“Then why are you here?”

“You followed Cook to Rickie’s last night,” Bobby reminded me. “You followed him when he left.”


Nina, I told myself. And after all we’ve meant to each other.

“We have video taken by a security camera of you checking Cook’s address in the foyer of his building,” Rask added. “Nice, crisp images.”

“Doesn’t mean I did it.”

“Doesn’t mean you didn’t,” Rask replied.

Bobby said, “You’ve been known to manufacture a little justice of your own from time to time, Mac.”

“Not like that.”

“So you say,” Rask told me.

“Screw you.”

“Now, Mac …”

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“You too, Bobby. You guys come into my house accusing me of murder—I offered you sno-cones!”

Rask took a small, thin plastic bag from his suit pocket. Inside the bag was a business card. My business card. With my cell number written on back. He waved it under my nose and my first thought was that he shouldn’t be handling evidence that way—the bag should have been logged in at the cop shop.

“Talk to me, McKenzie. Talk fast.”

I told when and where I met Cook and I told him what he spoke about. I omitted the part about slamming his face into the wall.

“You followed him,” Bobby said sharply. “Why?”

“To see where he went and who he talked to, why’d you think?”

“Why would he go anywhere or talk to anyone that would interest you?”

I didn’t answer.

Rask crossed his arms and shook his head like he was disappointed in me. “Keep talking.”

“I can’t believe you guys are accusing me of murder.”

“No one’s accusing you,” Bobby assured me.

“Keep talking,” said Rask.

“The last time I saw Cook was around nine last night when he drove his car into the underground garage of his apartment building. Just before that, at exactly eight-thirty, he met with some people in a black van. It was the same van I saw parked outside David Bruder’s apartment building in Richfield. The one he’s renting to the Family Boyz.”

“Who are the Family Boyz?” Rask asked.

“Not that again,” said Bobby.

I told Rask everything I knew about the Boyz, then I spun around to face Bobby.

“Did you get a search warrant like I suggested?”

“Tommy Thompson killed the request.”

“Well, gee whiz!”

“Any other startling news you’d care to impart at this time?” Rask asked, sounding like a wise guy.

“Yeah. I never gave Cook my business card.” I pointed at the plastic bag he still held in his hand. “That’s the card I gave Jamie Bruder.”

There were many more questions. Most centered around the relationship between the Family Boyz, Bruder, and Cook, and their possible involvement in Jamie Carlson’s death. They were questions without answers. Rask wasn’t satisfied until I announced, “You now know everything I know.”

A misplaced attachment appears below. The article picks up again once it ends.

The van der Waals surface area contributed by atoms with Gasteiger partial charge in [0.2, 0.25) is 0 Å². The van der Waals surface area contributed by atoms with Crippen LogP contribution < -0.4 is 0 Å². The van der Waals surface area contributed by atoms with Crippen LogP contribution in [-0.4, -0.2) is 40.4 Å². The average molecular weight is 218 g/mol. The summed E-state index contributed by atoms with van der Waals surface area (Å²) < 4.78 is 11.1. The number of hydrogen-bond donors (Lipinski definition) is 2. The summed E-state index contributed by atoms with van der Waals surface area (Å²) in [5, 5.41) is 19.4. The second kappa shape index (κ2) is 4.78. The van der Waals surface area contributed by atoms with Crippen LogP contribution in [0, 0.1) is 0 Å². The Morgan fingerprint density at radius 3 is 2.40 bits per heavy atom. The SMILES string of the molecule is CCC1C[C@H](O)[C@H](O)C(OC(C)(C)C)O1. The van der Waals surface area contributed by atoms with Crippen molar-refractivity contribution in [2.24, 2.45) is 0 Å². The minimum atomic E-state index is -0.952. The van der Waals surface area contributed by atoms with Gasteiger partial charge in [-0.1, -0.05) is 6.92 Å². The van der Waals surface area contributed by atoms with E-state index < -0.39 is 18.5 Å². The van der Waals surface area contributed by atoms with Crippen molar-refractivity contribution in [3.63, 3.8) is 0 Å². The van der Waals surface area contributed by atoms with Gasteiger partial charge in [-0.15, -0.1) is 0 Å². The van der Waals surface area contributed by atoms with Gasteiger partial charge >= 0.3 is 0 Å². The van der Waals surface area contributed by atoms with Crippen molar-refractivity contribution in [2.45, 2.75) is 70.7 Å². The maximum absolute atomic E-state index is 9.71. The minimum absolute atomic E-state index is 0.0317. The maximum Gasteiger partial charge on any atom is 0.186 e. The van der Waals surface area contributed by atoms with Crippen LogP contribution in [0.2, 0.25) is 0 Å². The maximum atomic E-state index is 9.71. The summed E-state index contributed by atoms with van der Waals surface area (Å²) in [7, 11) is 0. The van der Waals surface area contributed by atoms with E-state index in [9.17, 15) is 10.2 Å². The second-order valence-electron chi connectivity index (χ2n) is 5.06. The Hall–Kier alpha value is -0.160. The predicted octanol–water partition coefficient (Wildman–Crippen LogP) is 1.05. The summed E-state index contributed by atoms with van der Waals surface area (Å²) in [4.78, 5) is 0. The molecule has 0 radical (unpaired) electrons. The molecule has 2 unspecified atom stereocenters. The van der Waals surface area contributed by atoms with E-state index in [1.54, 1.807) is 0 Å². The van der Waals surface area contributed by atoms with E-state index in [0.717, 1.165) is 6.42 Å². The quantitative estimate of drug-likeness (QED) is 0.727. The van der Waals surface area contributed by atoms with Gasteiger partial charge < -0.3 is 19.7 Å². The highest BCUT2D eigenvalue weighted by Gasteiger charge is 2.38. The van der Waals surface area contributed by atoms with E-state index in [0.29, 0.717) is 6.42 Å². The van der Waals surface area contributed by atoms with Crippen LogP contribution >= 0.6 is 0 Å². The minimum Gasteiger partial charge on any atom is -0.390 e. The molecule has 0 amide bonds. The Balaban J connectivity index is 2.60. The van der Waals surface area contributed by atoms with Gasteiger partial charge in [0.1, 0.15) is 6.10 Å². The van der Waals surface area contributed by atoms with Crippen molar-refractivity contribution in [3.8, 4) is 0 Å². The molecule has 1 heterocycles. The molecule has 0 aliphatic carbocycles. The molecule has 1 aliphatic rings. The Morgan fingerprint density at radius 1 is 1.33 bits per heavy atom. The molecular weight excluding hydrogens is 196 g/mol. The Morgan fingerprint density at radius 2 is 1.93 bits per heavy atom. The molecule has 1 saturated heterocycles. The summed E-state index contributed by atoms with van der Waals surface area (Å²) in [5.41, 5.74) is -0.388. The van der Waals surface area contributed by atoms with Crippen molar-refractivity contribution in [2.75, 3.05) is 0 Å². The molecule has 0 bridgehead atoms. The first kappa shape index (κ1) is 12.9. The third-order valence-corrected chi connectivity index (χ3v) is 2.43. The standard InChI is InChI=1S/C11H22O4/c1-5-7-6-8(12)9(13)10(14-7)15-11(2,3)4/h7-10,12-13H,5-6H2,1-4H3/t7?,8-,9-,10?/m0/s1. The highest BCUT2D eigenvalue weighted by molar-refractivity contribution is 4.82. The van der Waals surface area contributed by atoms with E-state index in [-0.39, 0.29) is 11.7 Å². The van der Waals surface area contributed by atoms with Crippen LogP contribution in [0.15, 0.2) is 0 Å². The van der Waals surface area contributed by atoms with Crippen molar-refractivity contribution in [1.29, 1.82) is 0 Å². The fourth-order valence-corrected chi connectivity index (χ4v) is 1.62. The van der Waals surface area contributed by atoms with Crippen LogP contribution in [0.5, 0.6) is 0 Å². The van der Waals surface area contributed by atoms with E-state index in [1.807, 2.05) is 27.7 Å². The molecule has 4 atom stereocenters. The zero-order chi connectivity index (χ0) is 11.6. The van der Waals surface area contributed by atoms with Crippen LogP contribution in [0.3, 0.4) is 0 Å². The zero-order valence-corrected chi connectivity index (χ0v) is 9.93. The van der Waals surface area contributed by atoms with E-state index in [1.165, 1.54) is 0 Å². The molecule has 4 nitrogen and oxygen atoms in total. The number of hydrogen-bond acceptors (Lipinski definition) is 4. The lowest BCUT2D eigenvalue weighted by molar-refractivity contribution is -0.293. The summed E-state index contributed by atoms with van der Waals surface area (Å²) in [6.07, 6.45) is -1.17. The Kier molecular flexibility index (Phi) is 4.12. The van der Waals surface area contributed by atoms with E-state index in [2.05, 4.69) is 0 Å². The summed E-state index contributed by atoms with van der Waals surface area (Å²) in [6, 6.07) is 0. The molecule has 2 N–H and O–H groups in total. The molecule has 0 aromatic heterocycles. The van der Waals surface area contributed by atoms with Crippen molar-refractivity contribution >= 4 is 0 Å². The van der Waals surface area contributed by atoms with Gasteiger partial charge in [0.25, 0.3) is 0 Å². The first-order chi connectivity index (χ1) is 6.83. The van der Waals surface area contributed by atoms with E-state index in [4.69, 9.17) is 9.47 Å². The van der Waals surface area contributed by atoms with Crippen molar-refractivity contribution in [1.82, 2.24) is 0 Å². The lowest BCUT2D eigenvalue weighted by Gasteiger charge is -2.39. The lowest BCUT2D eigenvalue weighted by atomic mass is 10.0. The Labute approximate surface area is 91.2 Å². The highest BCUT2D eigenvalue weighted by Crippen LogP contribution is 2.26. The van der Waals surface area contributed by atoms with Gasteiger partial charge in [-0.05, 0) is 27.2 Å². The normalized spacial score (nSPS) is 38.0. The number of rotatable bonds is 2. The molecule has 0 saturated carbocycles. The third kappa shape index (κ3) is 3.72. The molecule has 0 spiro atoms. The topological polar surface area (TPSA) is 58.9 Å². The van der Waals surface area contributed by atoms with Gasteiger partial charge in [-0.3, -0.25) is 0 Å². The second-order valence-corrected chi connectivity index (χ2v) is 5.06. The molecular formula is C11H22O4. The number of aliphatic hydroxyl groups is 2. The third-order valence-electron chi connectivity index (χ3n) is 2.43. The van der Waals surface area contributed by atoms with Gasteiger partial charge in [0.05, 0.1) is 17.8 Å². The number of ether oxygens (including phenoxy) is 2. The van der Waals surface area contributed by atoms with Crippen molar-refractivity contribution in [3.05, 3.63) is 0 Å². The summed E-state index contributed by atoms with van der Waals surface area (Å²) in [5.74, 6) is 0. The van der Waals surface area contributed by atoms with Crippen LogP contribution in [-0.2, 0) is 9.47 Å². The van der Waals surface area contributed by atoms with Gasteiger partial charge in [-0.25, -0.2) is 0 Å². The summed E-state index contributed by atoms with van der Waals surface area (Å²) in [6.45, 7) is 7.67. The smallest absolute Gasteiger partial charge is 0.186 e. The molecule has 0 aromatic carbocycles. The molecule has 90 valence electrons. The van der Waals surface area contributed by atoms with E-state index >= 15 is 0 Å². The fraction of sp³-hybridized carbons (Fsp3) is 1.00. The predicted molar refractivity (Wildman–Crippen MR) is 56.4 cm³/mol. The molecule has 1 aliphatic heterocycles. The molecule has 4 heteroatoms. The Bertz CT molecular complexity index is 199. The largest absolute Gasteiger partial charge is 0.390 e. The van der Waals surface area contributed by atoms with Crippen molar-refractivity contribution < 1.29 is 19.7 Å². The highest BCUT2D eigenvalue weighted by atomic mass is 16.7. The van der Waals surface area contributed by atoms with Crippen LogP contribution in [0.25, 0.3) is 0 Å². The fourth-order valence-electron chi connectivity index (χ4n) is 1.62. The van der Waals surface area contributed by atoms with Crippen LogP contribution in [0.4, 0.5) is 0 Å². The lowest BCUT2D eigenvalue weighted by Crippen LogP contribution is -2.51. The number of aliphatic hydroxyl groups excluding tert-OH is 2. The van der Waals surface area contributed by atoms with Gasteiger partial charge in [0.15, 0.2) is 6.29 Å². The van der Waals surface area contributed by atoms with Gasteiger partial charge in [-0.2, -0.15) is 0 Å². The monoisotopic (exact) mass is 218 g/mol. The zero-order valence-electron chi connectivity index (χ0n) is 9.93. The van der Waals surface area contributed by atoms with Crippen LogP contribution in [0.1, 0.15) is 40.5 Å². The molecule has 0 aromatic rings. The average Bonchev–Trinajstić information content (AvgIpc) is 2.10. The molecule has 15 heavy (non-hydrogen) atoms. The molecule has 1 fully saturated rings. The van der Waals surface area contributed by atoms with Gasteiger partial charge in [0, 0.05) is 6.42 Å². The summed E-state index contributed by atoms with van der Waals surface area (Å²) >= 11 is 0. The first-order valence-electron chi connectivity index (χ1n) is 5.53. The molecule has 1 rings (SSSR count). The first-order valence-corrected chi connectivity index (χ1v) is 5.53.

“Isn’t that a pity. We’ll be speaking, again.” He went for the door, reached it, spun toward me. “McKenzie, your fingerprints are on dead bodies all over the Twin Cities.” It was a statement of fact, yet sounded like a threat just the same.

After Rask left, Bobby relaxed his head against the back cushion of the soft leather chair and closed his eyes the way people do when they’re trying hard not to fall asleep. He looked tired and I told him so.

“I am tired.”

“Tired people make mistakes.”

He didn’t reply.

After a few moments, he opened his eyes and said, “I don’t think you killed Cook, just in case you’re wondering. When I learned he was dead I called Rask and told him Cook might be connected to my case and one thing led to another.”

“How did you know I followed Cook to Rickie’s Friday night?”

“The owner told us.”

“How did you know to ask?”

“Jeannie went there to check on Bruder—oh, you’ll love this. I said before that Bruder seemed to be having an affair. He was. With his wife.”


“They would meet at hotels and out-of-the-way restaurants. Meet like lovers instead of married people. Sometimes couples that have just had children do stuff like that. It’s kinda romantic when you think about it.”

“Did you and Shelby ever do anything like that?”


“Romantic love. Doesn’t exactly fit the profile of a serial killer, does it?”

“Maybe, maybe not. His absolute last credit card purchase was for dinner at Rickie’s on the evening Jamie was killed. He dined with a woman who was obviously not his wife.”


“The woman Nina Truhler calls Hester Prynne.”

“The same woman who met Napoleon Cook.”

“We’re going to have to find her.”

“Does the ME have a firm time of death?”

“Between eight and midnight. We know Bruder was at Rickie’s at seven forty-five. That’s the time that was recorded on his receipt. But we don’t know where he went after that. That’s why we would need to find the woman.”

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